‡ ‡ ‡
“Restatement § 133 correctly states the law of this State and we therefore expressly approve the Restatement formula.”
*13To the same effect, see: Williston on Contracts, 3rd Ed., §§ 356, 402; Corbin on Contracts, §§ 776, 782; 17 Am. Jur. 2d, Contracts, §§ 305, 307.
 The intention of the parties to the contract determines whether the plaintiff is a mere incidental beneficiary thereof. Vogel v. Supply Co. and Supply Co. v. Developers, Inc., supra; 17 Am. Jur. 2d, Contracts, §§ 304, 305, 307. “A third person cannot maintain an action upon a simple contract merely because he would receive a benefit from its performance or because he is injured by the breach thereof.” Kelly v. Richards, 95 Utah 560, 83 P. 2d 731, 129 A.L.R. 164.
In Moch Co. v. Rensselaer Water Co., 247 N.Y. 160, 159 N.E. 896, it was held that an individual whose building is burned by reason of the inadequacy of water pressure at fire hydrants, in violation of the water company’s contract with the city, cannot maintain an action against the company, a result contrary to that, reached by this Court in Gorrell v. Water Supply Co., 124 N.C. 328, 32 S.E. 720. Speaking through Chief Justice Cardozo, the New York Court of Appeals said:
“In a broad sense it is true that every city contract, not improvident or wasteful, is for the benefit of the public. More than this, however, must be shown to give a fight of action to a member of the public not formally a party. The benefit, as it is sometimes said, must be one that is not merely incidental and secondary. * * * It must be primary and immediate in such a sense and to such a degree as to bespeak the assumption of a duty to make reparation directly to the individual members of the public if the benefit is lost. The field of obligation would be expanded beyond reasonable limits if less than this were to be demanded as a condition of liability. A promisor undertakes to supply fuel for heating a public building. He is not liable for breach of contract to a visitor who finds the building without fuel and thus contracts a cold. The list of illustrations can be indefinitely extended. The carrier of the mails under contract with the government is not answerable to the merchant who has lost the benefit of a bargain through negligent delay.”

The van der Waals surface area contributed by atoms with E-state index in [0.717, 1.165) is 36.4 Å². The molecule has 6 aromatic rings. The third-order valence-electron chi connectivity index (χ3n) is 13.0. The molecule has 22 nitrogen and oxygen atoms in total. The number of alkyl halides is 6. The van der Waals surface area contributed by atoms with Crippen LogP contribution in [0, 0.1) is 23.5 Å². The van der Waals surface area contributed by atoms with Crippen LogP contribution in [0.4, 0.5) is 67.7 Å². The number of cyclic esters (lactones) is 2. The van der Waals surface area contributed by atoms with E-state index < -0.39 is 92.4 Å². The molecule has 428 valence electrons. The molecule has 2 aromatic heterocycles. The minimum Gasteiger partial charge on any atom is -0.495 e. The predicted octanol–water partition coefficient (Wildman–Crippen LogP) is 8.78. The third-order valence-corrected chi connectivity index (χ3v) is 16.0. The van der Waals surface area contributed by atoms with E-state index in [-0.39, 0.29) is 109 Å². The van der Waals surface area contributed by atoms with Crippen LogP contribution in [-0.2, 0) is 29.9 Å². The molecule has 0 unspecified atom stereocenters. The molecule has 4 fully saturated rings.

Gorrell v. Water Co., supra, decided by a closely divided court and recognized in the majority opinion therein as contrary to the great weight of authority from other jurisdictions, is dis*14tinguishable from the present ease in that there the contract between the city and the water supply company granted to the company a franchise to carry on within the city a public utility business. One accepting and operating under such a franchise assumes duties and incurs obligations more extensive than those incurred by the promisor in an ordinary contract. See: Hayes v. Michigan Central R. R., 111 U.S. 228, 4 S.Ct. 369, 28 L.Ed. 410; Annot., 38 A.L.R. 403, 504, 536.
Also distinguishable from the present case are decisions holding that one injured by a defect in a city street may maintain an action against a street railroad company which contracted with the city to keep that portion of the street in repair. See: Fowler v. Chicago Railways, 285 Ill. 196, 120 N.E. 635; Phinney v. Boston Elevated Railway, 201 Mass. 286, 87 N.E. 490. In such case, as above noted, the city-promisee is, itself, subject to suit for negligent failure to maintain the street in a reasonably safe condition. If recovery were had against it by the injured party, the city could sue its promisor to recoup its loss. Thus the suit by the injured party against the promisor avoids needless circuity of action, the contract falls into the creditor-beneficiary classification and, under the rule of Lawrence v. Fox, 20 N.Y. 268, the action by the injured party may be maintained. In the present case, on the contrary, the injured party could not proceed against the State for the failure of the Board of Transportation to remove a dangerous condition not caused by any act of the Board.